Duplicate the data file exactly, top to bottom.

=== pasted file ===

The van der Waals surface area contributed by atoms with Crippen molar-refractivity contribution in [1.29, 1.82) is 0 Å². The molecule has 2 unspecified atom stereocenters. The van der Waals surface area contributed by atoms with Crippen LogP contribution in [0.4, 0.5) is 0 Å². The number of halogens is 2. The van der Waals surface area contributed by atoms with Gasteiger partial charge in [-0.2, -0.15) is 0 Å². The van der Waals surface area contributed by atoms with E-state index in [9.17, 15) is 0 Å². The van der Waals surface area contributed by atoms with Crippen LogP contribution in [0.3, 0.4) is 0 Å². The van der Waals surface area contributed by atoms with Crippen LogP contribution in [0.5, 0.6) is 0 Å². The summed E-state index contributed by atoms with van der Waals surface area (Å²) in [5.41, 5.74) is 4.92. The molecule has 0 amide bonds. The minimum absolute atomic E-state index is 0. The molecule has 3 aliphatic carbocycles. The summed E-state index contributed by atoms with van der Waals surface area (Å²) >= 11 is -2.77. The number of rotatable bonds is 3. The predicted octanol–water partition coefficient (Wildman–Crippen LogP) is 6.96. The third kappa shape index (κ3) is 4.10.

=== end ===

The van der Waals surface area contributed by atoms with Crippen molar-refractivity contribution in [1.29, 1.82) is 0 Å². The molecule has 2 unspecified atom stereocenters. The van der Waals surface area contributed by atoms with Crippen LogP contribution in [0.4, 0.5) is 0 Å². The number of halogens is 2. The van der Waals surface area contributed by atoms with Gasteiger partial charge in [-0.2, -0.15) is 0 Å². The van der Waals surface area contributed by atoms with E-state index in [9.17, 15) is 0 Å². The van der Waals surface area contributed by atoms with Crippen LogP contribution in [0.3, 0.4) is 0 Å². The van der Waals surface area contributed by atoms with Crippen LogP contribution in [0.5, 0.6) is 0 Å². The summed E-state index contributed by atoms with van der Waals surface area (Å²) in [5.41, 5.74) is 4.92. The molecule has 0 amide bonds. The minimum absolute atomic E-state index is 0. The molecule has 3 aliphatic carbocycles. The summed E-state index contributed by atoms with van der Waals surface area (Å²) >= 11 is -2.77. The number of rotatable bonds is 3. The predicted octanol–water partition coefficient (Wildman–Crippen LogP) is 6.96. The third kappa shape index (κ3) is 4.10.